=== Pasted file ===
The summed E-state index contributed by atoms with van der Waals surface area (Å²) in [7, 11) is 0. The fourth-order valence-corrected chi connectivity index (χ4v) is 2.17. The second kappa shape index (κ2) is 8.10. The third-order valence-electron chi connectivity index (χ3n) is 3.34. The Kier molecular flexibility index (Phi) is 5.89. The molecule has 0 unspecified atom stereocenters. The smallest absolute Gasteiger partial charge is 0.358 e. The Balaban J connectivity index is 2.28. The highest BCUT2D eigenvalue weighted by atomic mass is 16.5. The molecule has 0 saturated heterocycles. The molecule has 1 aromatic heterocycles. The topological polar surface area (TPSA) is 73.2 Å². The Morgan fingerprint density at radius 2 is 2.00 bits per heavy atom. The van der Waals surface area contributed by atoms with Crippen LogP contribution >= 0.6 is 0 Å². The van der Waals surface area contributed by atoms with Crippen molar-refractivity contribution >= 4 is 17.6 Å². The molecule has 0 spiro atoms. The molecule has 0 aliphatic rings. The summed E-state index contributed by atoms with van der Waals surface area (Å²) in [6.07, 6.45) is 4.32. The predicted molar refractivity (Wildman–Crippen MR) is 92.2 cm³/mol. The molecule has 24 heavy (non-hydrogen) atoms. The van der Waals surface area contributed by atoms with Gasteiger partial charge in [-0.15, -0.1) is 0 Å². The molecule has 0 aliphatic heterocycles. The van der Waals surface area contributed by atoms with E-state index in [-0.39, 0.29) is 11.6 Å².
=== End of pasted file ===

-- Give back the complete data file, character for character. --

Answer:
The summed E-state index contributed by atoms with van der Waals surface area (Å²) in [7, 11) is 0. The fourth-order valence-corrected chi connectivity index (χ4v) is 2.17. The second kappa shape index (κ2) is 8.10. The third-order valence-electron chi connectivity index (χ3n) is 3.34. The Kier molecular flexibility index (Phi) is 5.89. The molecule has 0 unspecified atom stereocenters. The smallest absolute Gasteiger partial charge is 0.358 e. The Balaban J connectivity index is 2.28. The highest BCUT2D eigenvalue weighted by atomic mass is 16.5. The molecule has 0 saturated heterocycles. The molecule has 1 aromatic heterocycles. The topological polar surface area (TPSA) is 73.2 Å². The Morgan fingerprint density at radius 2 is 2.00 bits per heavy atom. The van der Waals surface area contributed by atoms with Crippen LogP contribution >= 0.6 is 0 Å². The van der Waals surface area contributed by atoms with Crippen molar-refractivity contribution >= 4 is 17.6 Å². The molecule has 0 spiro atoms. The molecule has 0 aliphatic rings. The summed E-state index contributed by atoms with van der Waals surface area (Å²) in [6.07, 6.45) is 4.32. The predicted molar refractivity (Wildman–Crippen MR) is 92.2 cm³/mol. The molecule has 24 heavy (non-hydrogen) atoms. The van der Waals surface area contributed by atoms with Gasteiger partial charge in [-0.15, -0.1) is 0 Å². The molecule has 0 aliphatic heterocycles. The van der Waals surface area contributed by atoms with E-state index in [-0.39, 0.29) is 11.6 Å².